Djaghada to the Rescue
Djaghada is hard at work, tending hyenas, when she’s approached by lord Rusk’s servant, urgently requesting her to come to the Rusk estate. Djaghada, thinking it’s a new job request, happily obliges. When she arrives at the estate, she notices everything is in disarray: the gates are half-open, servants are frantically running around, and there is nobody at the door to announce her presence to the lord. Djaghada decides to not let etiquette stop her and confidently walks inside, finds lord Rusk in his study and greets him like an old friend.
Lord Rusk is not as happy to see her. He is, in fact, furious. He starts shouting at Djaghada and accusing her of corrupting his son and destroying Rusk family. It takes Djaghada some time to understand the situation: turns out that Zahar ran away from home and lord and lady Rusk blame the situation on Djaghada’s bad influence.
Djaghada rejects the accusation but promises to look for Zahar. She asks if Zahar left any hint on where he’s going. Lord Rusk gives her a note where Zahar rejects his family name and responsibilities to become a wandering poet, just like Kebay.
Djaghada suspects that Zahar decided to follow the famous poet. Kebay left Pharata the day before, his next stop was supposed to be Demfis – the closest city to Pharata, less than a day trip away through the desert. Djaghada immediately leaves to search for the boy.
She goes straight to Demfis, but stops in the small oasis settlement for a meal and rest during the hottest part of the day. She does not ask the locals any questions but enjoys the shade of palm trees and fresh water. In the afternoon, she resumes her travel.
In Demfis, she quickly finds Kebay in a local tavern. He’s reciting his poetry – for no fee at all – and urges the people gathered around him to stand against the injustice of political and social institutions. Wealth is illusion! Conformity is prison! Djaghada listens to him for a moment, then draws his attention and asks to talk on the side. Kebay, happy to see her again, steps down from the table he used as a speaking podium. Djaghada asks him about Zahar – it turns out that Kebay has not seen the boy since the party at lord Rusk’s estate and did not notice anyone following him. He suggests that she could rent some tracking hyenas from a local hyena trainer, Bodozor – he has heard good things about him from the locals. Djaghada finds Bodozor’s hyena pens with ease. Unfortunately, he is not of much help – his hyenas are not trained to be tracking animals, but tricking ones – their fun tricks are a highlight of any party! Djaghada is so disappointed that she insults Bodozor and decides to search for Zahar alone.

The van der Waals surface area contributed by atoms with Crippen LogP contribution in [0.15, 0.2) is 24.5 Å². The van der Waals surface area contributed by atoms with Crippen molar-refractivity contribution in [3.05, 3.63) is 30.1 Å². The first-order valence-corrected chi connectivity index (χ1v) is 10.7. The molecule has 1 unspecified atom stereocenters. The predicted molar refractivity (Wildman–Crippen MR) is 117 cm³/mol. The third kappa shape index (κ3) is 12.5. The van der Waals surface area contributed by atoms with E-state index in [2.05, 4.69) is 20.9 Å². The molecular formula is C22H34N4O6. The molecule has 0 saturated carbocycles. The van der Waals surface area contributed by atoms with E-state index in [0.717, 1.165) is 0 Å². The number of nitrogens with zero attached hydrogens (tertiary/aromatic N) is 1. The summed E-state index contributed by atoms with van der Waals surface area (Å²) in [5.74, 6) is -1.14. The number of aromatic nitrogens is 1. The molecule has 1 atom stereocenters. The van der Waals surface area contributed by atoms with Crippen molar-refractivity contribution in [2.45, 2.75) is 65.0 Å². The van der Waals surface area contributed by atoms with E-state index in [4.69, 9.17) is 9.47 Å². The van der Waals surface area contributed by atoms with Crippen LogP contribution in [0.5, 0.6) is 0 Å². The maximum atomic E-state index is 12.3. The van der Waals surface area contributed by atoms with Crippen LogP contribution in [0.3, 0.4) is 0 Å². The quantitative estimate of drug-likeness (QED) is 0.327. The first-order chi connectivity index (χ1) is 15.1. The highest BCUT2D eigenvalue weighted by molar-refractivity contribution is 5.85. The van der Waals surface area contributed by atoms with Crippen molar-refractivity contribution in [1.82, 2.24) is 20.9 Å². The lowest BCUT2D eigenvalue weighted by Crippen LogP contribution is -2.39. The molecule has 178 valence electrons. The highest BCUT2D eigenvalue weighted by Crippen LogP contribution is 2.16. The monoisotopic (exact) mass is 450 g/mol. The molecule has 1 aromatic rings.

Next day, before noon, she is back at the oasis. This time she asks the locals if they saw a young boy following the famous poet – turns out that, while Kebay was seen passing through the oasis, there was no boy following him. This meant that wherever Zahar went, he did not manage to get to the oasis.
Djaghada is back on the road, but this time she uses her tracking skills to see where the boy could go. She finds his tracks and signs of a struggle, but no body or blood – it looks like Zahar was kidnapped! The tracks lead Djaghada to a mountain hideout of an outlaw group. She knows that the bandits are not well-equipped nor skilled and do not stand a chance against her, so she gives them a chance to surrender. They laugh at her and threaten to hurt the boy if she does not give them his weight in gold – wealth that’s definitely in lord Rusk’s possession. Djagahda decides not to inconvenience lord Rusk with bandits’ demands and with a few swift arrow shots kills several bandits. The rest, terrified by how quickly they lost so many comrades, give up and release Zahar.
Zahar is so traumatized by the events that once he’s back at the estate he promises his father that he will never, ever leave his side. Lord Rusk is pleased with the outcome and rewards Djaghada.
Djaghada spends the money on drinks. Next day, she wakes up in the animal pen next to a goat corpse. Again!